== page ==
iasparliament
May 16, 2018
6 days
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Pelican Festival

  • Kolleru hosted Pelican Festival at the Atapaka bird sanctuary earlier this year.
  • The Lake is one of the largest freshwater lakes in the country.
  • More than 5,000 spot-billed pelicans, also known as grey-headed pelicans, visited the lake.
  • The birds roost, breed and fly with their young ones during the winter season in the region.
  • Kolleru is the nesting place for many migratory birds.
  • It is located between the delta of Godavari and Krishna River.
  • Similarly a three-day annual Flamingo Festival was held at Pulicat Lake and Nelapattu Bird Sanctuary in Andhra Pradesh.

India- 3rd largest solar market

  • India emerged as the third largest solar market in the world in 2017 behind China and the US.
  • According to a report by Mercom Communications India  set a new record with 9.6 GW of solar installations in 2017,
  • It was more than double the 4.3 GW installed in 2016.
  • The large-scale project development accounted for 92 per cent of the all-time cumulative solar installations in India.
  • The Government has also recently released the National solar-wind hybrid policy to improve the share of renewable energy in the total energy mix.
  • The policy provides for a comprehensive framework to promote large grid-connected wind-solar photovoltaic (PV) hybrid system.

Sanctuaries that conserve Great Indian Bustard

  • The following are the sanctuaries that shelter or were set up to conserve a very unique species that’s now critically endangered - the great Indian bustard.
  • Desert National Park, Thar Desert, Rajasthan
  1. It is the State bird of Rajasthan.
  2. The Desert National Park is spread across Jaisalmer and Barmer districts of Rajasthan.
  3. The Park also welcomes the migrant Houbara Bustard and several other bird species
  • Kutch Bustard Sanctuary, Gujarat
  1. The sanctuary is dominated by vast swathes of grasslands.
  2. It was declared a sanctuary in 1992
  • Great Indian Bustard Sanctuary, Maharashtra
  1. It is also known as the Jawaharlal Nehru Bustard Sanctuary of Maharashtra.
  2. This sanctuary is located in Ninnaj, over 20 km from the city of Solapur.
  3. Unconfirmed reports suggest that today those sprawling grasslands are home to perhaps not a single bustard.
  • The great Indian bustard (or simply Indian bustard) is a large, white-and-brown bird with wing markings and a black crown.
  • A bird native to India and Pakistan, it has today lost almost 90 % of its original habitats.
  • It is believed to have disappeared from States such as Haryana, Punjab, Uttar Pradesh and Madhya Pradesh.
  • The largest population is found in Rajasthan, with a few birds in Gujarat and Maharashtra.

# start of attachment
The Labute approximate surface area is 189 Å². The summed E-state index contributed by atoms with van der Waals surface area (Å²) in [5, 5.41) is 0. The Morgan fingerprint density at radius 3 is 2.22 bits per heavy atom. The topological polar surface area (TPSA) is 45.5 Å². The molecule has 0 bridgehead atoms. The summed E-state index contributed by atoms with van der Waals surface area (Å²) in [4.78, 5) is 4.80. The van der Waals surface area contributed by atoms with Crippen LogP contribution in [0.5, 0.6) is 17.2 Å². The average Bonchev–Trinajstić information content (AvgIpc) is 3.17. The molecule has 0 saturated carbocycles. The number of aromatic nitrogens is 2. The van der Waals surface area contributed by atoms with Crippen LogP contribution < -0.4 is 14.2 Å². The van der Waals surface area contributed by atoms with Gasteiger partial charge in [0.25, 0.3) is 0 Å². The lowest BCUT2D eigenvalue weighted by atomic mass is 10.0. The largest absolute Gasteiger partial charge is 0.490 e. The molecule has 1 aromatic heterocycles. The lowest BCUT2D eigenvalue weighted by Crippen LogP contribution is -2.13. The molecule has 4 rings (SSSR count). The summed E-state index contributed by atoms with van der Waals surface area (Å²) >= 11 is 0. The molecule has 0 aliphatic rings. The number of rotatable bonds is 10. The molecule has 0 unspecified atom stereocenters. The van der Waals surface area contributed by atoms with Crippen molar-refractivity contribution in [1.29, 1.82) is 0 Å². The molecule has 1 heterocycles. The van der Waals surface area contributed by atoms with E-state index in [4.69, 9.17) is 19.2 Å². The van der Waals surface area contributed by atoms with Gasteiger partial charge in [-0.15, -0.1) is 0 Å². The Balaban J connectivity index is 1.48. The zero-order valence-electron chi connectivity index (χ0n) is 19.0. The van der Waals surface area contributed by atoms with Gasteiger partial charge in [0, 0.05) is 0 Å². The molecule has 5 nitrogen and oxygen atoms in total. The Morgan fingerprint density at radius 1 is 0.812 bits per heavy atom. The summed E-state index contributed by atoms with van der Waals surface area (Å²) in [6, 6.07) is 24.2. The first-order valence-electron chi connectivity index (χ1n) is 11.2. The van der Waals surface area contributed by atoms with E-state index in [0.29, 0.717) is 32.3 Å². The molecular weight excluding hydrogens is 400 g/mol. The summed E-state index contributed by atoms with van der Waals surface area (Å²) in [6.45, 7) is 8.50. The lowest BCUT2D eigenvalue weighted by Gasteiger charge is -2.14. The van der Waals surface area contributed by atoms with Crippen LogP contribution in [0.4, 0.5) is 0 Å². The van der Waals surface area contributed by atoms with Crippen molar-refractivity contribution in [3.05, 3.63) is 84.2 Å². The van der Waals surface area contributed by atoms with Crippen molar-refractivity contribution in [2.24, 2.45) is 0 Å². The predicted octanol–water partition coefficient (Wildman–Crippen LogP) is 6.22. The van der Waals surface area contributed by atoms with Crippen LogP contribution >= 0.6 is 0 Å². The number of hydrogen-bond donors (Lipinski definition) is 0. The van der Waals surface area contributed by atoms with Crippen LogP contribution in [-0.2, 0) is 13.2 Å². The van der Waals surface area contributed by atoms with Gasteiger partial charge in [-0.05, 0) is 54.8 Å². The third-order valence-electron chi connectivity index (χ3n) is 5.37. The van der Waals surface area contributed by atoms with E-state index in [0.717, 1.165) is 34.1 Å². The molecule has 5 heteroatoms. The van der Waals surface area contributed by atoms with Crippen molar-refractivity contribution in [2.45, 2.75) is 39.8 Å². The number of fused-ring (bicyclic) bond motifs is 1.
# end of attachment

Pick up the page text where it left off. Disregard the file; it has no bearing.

16-05-2018 Sriram Bustard.jpg

  • Recently, officially confirmed reports stated that there have been no sightings of the bird for the last few years at both the Great Indian Bustard Sanctuary (and Ghatigaon Sanctuary) in Gwalior district and the Karera Sanctuary in Shivpuri district of Madhya Pradesh.

Memzyme

  • Researchers at the Sandia National Laboratories and the University of New Mexico have developed a biologically inspired membrane.
  • It can capture 90 per cent of carbon dioxide from the smoke of coal-fired power plants at a low cost.
  • They call it a "memzyme" as it has an enzyme, carbonic anhydrase, developed by living cells over millenia to help get rid of CO2.
  • The 18 nanometer water-based membrane has the capability to capture the overwhelming majority of CO2 molecules from a rising cloud of coal smoke.
  • The membrane turns the gas briefly into carbonic acid and then bicarbonate before exiting immediately downstream as CO2 gas.
  • This pure form of CO2 can be harvested and used by oil companies for resource extraction

Rare earth mineral

  • A "semi-infinite" stores of rare earth minerals, crucial in the making of leading-edge technologies like smart phones, radar devices and hybrid vehicles, have been found.
  • It is stashed in deep sea sediments near Japan's Minamitori Island.
  • A study says that the reserve holds 16 million tones of rare earths, sufficient to meet the world's needs for hundreds of years.
  • The discovery is significant given the current supply and demand of rare earth metals.
  • The discovery could thus end the monopoly of China, which controls about 95 per cent of the rare earths production.
  • Japan, the second largest consumer, started looking for its own reserves after China held back shipments in 2010 following a territorial dispute.
  •  However, extraction of the minerals from the depth of 6,000 metres is likely to pose challenges for resource-poor Japan.

 

Source: PIB, The Hindu, Down to Earth

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